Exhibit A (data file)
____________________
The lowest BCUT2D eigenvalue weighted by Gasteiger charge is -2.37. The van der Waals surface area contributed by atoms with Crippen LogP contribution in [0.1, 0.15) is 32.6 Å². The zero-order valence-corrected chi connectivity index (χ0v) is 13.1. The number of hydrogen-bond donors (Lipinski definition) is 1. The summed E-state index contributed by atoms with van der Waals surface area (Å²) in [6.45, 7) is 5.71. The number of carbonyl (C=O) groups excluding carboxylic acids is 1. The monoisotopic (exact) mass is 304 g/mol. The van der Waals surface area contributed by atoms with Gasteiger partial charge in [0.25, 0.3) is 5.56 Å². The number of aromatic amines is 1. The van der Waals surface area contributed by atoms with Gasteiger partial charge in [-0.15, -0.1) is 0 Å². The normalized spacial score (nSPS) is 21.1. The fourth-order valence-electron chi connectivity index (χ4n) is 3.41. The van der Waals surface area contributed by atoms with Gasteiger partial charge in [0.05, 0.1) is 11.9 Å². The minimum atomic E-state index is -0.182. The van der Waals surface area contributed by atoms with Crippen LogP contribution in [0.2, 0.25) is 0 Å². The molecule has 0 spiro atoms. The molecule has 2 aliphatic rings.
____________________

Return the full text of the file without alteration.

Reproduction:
The lowest BCUT2D eigenvalue weighted by Gasteiger charge is -2.37. The van der Waals surface area contributed by atoms with Crippen LogP contribution in [0.1, 0.15) is 32.6 Å². The zero-order valence-corrected chi connectivity index (χ0v) is 13.1. The number of hydrogen-bond donors (Lipinski definition) is 1. The summed E-state index contributed by atoms with van der Waals surface area (Å²) in [6.45, 7) is 5.71. The number of carbonyl (C=O) groups excluding carboxylic acids is 1. The monoisotopic (exact) mass is 304 g/mol. The van der Waals surface area contributed by atoms with Gasteiger partial charge in [0.25, 0.3) is 5.56 Å². The number of aromatic amines is 1. The van der Waals surface area contributed by atoms with Gasteiger partial charge in [-0.15, -0.1) is 0 Å². The normalized spacial score (nSPS) is 21.1. The fourth-order valence-electron chi connectivity index (χ4n) is 3.41. The van der Waals surface area contributed by atoms with Gasteiger partial charge in [0.05, 0.1) is 11.9 Å². The minimum atomic E-state index is -0.182. The van der Waals surface area contributed by atoms with Crippen LogP contribution in [0.2, 0.25) is 0 Å². The molecule has 0 spiro atoms. The molecule has 2 aliphatic rings.